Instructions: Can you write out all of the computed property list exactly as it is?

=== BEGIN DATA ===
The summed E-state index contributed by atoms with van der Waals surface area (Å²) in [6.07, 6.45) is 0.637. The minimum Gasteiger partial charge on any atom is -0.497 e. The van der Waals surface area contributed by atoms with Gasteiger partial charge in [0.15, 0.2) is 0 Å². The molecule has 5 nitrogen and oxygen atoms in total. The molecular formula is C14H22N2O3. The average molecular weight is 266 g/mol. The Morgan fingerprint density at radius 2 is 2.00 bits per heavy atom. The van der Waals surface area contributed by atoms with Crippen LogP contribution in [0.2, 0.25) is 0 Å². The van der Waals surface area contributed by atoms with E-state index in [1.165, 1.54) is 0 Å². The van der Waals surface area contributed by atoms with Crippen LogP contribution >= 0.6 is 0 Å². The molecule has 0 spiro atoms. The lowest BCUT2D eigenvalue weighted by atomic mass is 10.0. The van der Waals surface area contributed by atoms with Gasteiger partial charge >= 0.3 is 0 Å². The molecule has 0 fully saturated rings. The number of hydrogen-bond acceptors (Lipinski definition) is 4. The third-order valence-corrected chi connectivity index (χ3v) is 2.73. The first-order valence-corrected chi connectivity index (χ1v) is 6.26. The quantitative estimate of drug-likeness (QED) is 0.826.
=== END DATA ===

The summed E-state index contributed by atoms with van der Waals surface area (Å²) in [6.07, 6.45) is 0.637. The minimum Gasteiger partial charge on any atom is -0.497 e. The van der Waals surface area contributed by atoms with Gasteiger partial charge in [0.15, 0.2) is 0 Å². The molecule has 5 nitrogen and oxygen atoms in total. The molecular formula is C14H22N2O3. The average molecular weight is 266 g/mol. The Morgan fingerprint density at radius 2 is 2.00 bits per heavy atom. The van der Waals surface area contributed by atoms with Crippen LogP contribution in [0.2, 0.25) is 0 Å². The van der Waals surface area contributed by atoms with E-state index in [1.165, 1.54) is 0 Å². The van der Waals surface area contributed by atoms with Crippen LogP contribution >= 0.6 is 0 Å². The molecule has 0 spiro atoms. The lowest BCUT2D eigenvalue weighted by atomic mass is 10.0. The van der Waals surface area contributed by atoms with Gasteiger partial charge >= 0.3 is 0 Å². The molecule has 0 fully saturated rings. The number of hydrogen-bond acceptors (Lipinski definition) is 4. The third-order valence-corrected chi connectivity index (χ3v) is 2.73. The first-order valence-corrected chi connectivity index (χ1v) is 6.26. The quantitative estimate of drug-likeness (QED) is 0.826.